This life is not however a preparation for heaven only. God’s will is, that there should be law, order, peace, security, even here. This world was not created as a mere three-score-and-ten of anarchy and confusion, as a dreary prison house to hold the captives until ready for trial. This is God’s truth! He attests to it himself in the magnificence and open-handed profusion of his gifts to men. His creative energy has been exerted—as may well appear to us—to its utmost range. Look upon this glorious theatre of present life, our beautiful world, rolling continually through almost illimitable space, that the sun afar off may warm and cheer every part of its surface, that the rays of each star of heavenly host may be drunk in by every eye, making even “darkness transparent” and beautiful. It is delight to breathe in such a world, to eat of its fruit, to drink at its chyrstal springs, to have the cheek bathed in its balmy winds, the senses soothed by its colors and shapes, its fragrance and melody; its varied surface and its changes. Its order, its permanence, all these, all, pertaining to the time vesture of God, prove that the world is not a mere appendage of little value in itself, but that it is a part of eternity, and that the welfare of man here in this life is the aim and object of the Almighty God.

He, then, who is commissioned to declare the will of our Father in Heaven, and to ordain laws upon the earth, will make known those truths, and establish that government which sympathizes with nature, and which will minister to the happiness of man and the welfare of society. A revelation from Heaven will contain an element of social order, will guard our lives, our rights, our happiness upon the earth.

The world has not found this element of social order in meek Christianity. It dares not to carry out into the social relations, the mild, merciful and self-sacrificing spirit. It has pronounced its judgement that the religion of peace, which would strike from its hand the sword, is not adapted to the order, security and happiness of man. What then is to be done? Surely if the thorough and complete obedience to the letter and spirit of Christ’s teachings, “when smitten upon one cheek, turn ye the other also,” would give full scope to evil—overthrow all authority—expose the christian  to every species of crime—deluging the earth with blood, so that neither the wives of our bosoms, nor the children of our hearts, neither the young in their innocency, nor the old in their feebleness, could be safe, should we not abjure it at once, boldly and fearlessly, and not continue to profess it with the lips, when almost every act is a denial of its authority?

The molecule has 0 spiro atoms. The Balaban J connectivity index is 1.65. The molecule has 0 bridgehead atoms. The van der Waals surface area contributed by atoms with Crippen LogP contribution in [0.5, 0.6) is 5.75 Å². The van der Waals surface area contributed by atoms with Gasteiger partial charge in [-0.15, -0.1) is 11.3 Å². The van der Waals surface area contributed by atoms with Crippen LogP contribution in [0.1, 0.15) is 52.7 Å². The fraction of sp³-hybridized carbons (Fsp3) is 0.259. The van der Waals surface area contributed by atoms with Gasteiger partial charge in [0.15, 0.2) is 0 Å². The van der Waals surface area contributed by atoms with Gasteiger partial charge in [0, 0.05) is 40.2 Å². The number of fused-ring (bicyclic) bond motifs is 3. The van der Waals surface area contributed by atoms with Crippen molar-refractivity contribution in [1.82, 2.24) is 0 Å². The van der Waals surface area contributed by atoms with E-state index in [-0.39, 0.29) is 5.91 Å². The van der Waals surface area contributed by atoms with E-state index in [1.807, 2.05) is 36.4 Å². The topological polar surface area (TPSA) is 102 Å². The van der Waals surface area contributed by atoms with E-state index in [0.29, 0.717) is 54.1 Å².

This startling question to ask in this land, where outward respect at least is claimed for the religion of peace. It is however but a distinct utterance of a very prevalent doubt; it is but the putting into words the skepticism of many hearts; it is but giving a tongue to men’s actions, language, to the conduct of the world! Why shrink you when we demand that you be honest men, and with straight forward integrity of soul either abandon the sword or that religion which saith, “Blessed are the meek, for they shall inherit the earth?”

We for ourselves entertain no doubts upon this subject; we are prepared to come at once to the standard of Christianity; to give up the sword, and let the oppressed go free!

If this gospel made a slight change only in social relations, if it only modified existing customs, we should have great reason to doubt of its being from God. It is the characteristic of human legislation to form halfway expedients; to tolerate also imperfection; to rest satisfied with evil, if there be good mingled with it; to sanction injury to some, if others are delivered from violence. Directly opposite is the principle which comes of God. This changes at once and altogether the relations of men. It assumes a higher purpose. It acts by opposite means. If,-we repeat the idea, if the gospel were intended only to check or diminish the evil, if it cast but some sweet upon the gall of bitterness, if it but restrained the use of the sword, if it had a measure for the proper degree of violence, if it permitted hatred to burn in the human heart for any purpose whatever, if it consented that love should be quenched by any evil that can be inflicted, it might be the invention of some wise man, not the revelation from God. But the gospel utters a law, firm, fixed, unyielding; a law which can ever be made to minister selfishness; a law which admits of no exception or excuse. It forbids us to do any evil to others for our good. It puts the axe at the root of the tree. It takes at once from all wars and fightings the sanction of God. Nothing short of this full, clear, explicit law could come from the Prince of Peace, nothing short of this can extend his reign over the earth.